Published in Research Policy.
Best Paper Award in the canadian viagra india 2011 Atlanta Science and Innovation Conference (William Page Award)
Science Maps (Click here to explore interactive maps)
In the context of increasingly competitive assessments frameworks, academic institutions are crafting strategies to improve their performance, in particular pushing researchers towards publish in high rank journals. This raises questions over possible unintended effects of a shift in publication strategy towards higher ranked journals.
This study provides new quantitative evidence on canada viagra generic how journal rankings can disadvantage interdisciplinary research during research evaluations. It compares the degree of interdisciplinarity and the research performance of innovation studies units with business and management schools in the UK. Using various mappings and levitra wholesale los angeles metrics, this study shows that: (i) innovation studies units are consistently more interdisciplinary than business and management schools; (ii) the top journals in the Association of Business Schools’ rankings span a less diverse set of visit our site disciplines than lower ranked journals; (iii) this pattern results in a more favourable performance assessment of the business and management schools, which are more disciplinary-focused. Lastly, it demonstrates how a citation-based analysis challenges the ranking-based assessment.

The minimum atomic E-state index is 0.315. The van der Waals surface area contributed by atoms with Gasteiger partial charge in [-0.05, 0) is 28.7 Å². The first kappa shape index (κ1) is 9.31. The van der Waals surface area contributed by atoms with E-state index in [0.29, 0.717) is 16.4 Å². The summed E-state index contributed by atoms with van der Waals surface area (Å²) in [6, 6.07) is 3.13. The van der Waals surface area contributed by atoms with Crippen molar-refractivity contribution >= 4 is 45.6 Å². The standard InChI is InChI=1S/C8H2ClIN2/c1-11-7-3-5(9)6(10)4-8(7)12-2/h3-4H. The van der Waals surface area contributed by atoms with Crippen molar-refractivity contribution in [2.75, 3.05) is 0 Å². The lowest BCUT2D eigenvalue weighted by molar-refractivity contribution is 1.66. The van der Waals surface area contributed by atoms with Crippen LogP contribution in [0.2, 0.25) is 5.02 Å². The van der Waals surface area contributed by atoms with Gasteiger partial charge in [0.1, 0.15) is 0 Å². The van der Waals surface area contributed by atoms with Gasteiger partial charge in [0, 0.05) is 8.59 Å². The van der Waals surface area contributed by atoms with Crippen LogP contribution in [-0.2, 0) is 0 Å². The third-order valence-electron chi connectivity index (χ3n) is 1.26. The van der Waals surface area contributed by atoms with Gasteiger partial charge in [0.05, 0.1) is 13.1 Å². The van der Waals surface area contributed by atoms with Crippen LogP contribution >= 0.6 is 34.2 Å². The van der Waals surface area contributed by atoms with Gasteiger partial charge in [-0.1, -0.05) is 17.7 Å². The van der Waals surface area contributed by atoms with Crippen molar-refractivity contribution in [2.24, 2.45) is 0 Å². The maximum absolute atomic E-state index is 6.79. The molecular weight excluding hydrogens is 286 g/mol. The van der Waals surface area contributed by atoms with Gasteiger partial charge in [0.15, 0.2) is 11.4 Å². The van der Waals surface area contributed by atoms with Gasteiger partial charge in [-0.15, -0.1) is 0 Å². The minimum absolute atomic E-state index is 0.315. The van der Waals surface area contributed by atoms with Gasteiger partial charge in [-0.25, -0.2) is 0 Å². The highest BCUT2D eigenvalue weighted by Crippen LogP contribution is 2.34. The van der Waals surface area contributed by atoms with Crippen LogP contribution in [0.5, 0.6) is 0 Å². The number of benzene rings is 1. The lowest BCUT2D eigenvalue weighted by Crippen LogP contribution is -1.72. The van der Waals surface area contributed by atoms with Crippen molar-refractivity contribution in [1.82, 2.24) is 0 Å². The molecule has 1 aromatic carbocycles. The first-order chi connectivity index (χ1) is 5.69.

In summary, the investigation illustrates how ostensibly ‘excellence-based’ journal rankings have a systematic bias in favour of mono-disciplinary research. The paper concludes with a discussion of implications of these phenomena and how resulting bias is likely to affect negatively the evaluation and associated financial resourcing of interdisciplinary organisations and encourage researchers to be more compliant with disciplinary authority.
Supplementary materials (maps in PowerPoint format):
- Diversity, Coherence and Intermediation of each unit.
- Disciplinary diversity of my921.ca ABS rankings
- Performance metrics of Units
This chapter reviews and generalises the approach in the previous paper. Available here.
Ying Ding, Ronald Rousseau, Wolfram Dietmar (Editors)
Measuring scholarly Impact: Methods and Practice, Springer, forthcoming.
In this chapter, I present a framework based on the concepts of diversity and coherence for the follow link analysis of knowledge integration and diffusion. Visualisations that help understand insights gained are also introduced. The key novelty offered by this framework compared to previous approaches is the inclusion of cognitive distance (or proximity) between the categories that characterise the body of knowledge under study. I briefly discuss the different methods to map the cognitive dimension.